WAIT... no hops....? When I said, Kölsch is not very hoppy, I mean it has low IBU, not NO hops!
Yeah, its the worst 'beer' I think I've ever had. Albeit that place doesn't have many beers I do like.
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Old 12-22-2008, 04:03 PM   #6
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<--- Complete newbie, so hopefully these aren't too dumb of questions.

Yeah, I'm thinking a heavier late hop addition will keep the IBU lower, but give a nice flavor/aroma. That sound about right?

I got this handy-dandy poster from White Labs with all sorts of yeast, the types of beers they're ideal for, etc. and the 3 types of yeast they recommend for German-Style Kölsch are all ±65-69° optimal ferment temps. They're all listed under Ale Yeasts, which is what got me thinking we could get this one working.

So, what am I missing? What steps make a great Kölsch?

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Old 12-22-2008, 04:08 PM   #7
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Your hops additions sound good to me, any idea on what hops you're going to use? A Kölsch is a lighter colored beer so if you're doing extract use light or extra light dme and steep some good German light grains in it while your heating your water.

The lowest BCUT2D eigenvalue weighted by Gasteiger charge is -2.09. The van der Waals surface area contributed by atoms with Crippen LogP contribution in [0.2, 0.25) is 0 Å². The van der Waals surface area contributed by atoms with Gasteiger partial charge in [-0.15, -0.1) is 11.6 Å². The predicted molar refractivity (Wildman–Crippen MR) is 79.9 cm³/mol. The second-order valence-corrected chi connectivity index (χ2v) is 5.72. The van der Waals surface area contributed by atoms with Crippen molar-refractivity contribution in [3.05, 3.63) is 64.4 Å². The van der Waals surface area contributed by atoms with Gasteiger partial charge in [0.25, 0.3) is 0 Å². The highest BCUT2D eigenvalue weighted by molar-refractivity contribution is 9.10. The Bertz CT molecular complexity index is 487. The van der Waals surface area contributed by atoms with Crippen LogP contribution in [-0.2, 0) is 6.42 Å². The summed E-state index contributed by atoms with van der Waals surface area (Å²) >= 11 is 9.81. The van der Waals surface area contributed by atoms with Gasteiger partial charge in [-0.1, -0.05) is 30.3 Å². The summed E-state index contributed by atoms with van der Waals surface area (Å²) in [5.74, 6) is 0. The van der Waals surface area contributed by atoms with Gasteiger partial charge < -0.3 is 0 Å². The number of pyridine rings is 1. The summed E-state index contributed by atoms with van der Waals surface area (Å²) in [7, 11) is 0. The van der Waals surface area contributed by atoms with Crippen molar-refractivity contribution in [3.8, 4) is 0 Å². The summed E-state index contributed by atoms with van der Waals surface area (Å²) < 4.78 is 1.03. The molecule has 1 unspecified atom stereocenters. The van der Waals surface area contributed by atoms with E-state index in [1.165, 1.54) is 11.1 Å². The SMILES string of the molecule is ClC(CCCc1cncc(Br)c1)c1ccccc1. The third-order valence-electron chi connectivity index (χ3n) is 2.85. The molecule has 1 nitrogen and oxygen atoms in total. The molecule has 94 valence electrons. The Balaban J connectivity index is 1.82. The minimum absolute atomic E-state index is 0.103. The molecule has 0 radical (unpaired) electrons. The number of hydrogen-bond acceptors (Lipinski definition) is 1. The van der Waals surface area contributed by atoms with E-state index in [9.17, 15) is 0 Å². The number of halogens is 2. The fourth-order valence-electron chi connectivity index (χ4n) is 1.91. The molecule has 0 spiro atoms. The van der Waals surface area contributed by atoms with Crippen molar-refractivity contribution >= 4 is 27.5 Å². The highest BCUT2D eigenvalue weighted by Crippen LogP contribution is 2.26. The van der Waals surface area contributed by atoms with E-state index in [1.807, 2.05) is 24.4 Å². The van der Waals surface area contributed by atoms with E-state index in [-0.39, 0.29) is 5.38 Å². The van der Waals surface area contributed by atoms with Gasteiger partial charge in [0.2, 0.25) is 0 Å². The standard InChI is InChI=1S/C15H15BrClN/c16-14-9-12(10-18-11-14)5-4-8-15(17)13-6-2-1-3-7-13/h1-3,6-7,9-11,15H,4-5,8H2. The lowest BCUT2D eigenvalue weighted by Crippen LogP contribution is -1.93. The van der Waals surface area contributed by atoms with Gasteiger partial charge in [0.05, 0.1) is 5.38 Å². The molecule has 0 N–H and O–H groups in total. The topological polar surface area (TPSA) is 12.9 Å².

It all really depends on what you want your Kölsch like. Like I said earlier beersmith is a great help for playing around with your recipes, it may even come with a Kölsch recipe in it.

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Old 12-22-2008, 04:24 PM   #8
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Quote:
Originally Posted by goofiefoot View Post
<--- Complete newbie, so hopefully these aren't too dumb of questions.

Yeah, I'm thinking a heavier late hop addition will keep the IBU lower, but give a nice flavor/aroma. That sound about right?

I got this handy-dandy poster from White Labs with all sorts of yeast, the types of beers they're ideal for, etc. and the 3 types of yeast they recommend for German-Style Kölsch are all ±65-69° optimal ferment temps. They're all listed under Ale Yeasts, which is what got me thinking we could get this one working.

So, what am I missing? What steps make a great Kölsch?
Koelsch traditionally doesn't have any late hops additions. Bittering is all it gets. Some people add very small amounts for flavor and aroma, but you'll want to keep those amounts low if you want to stay true to the style.
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Old 12-22-2008, 04:33 PM   #9
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Quote:
Originally Posted by goofiefoot View Post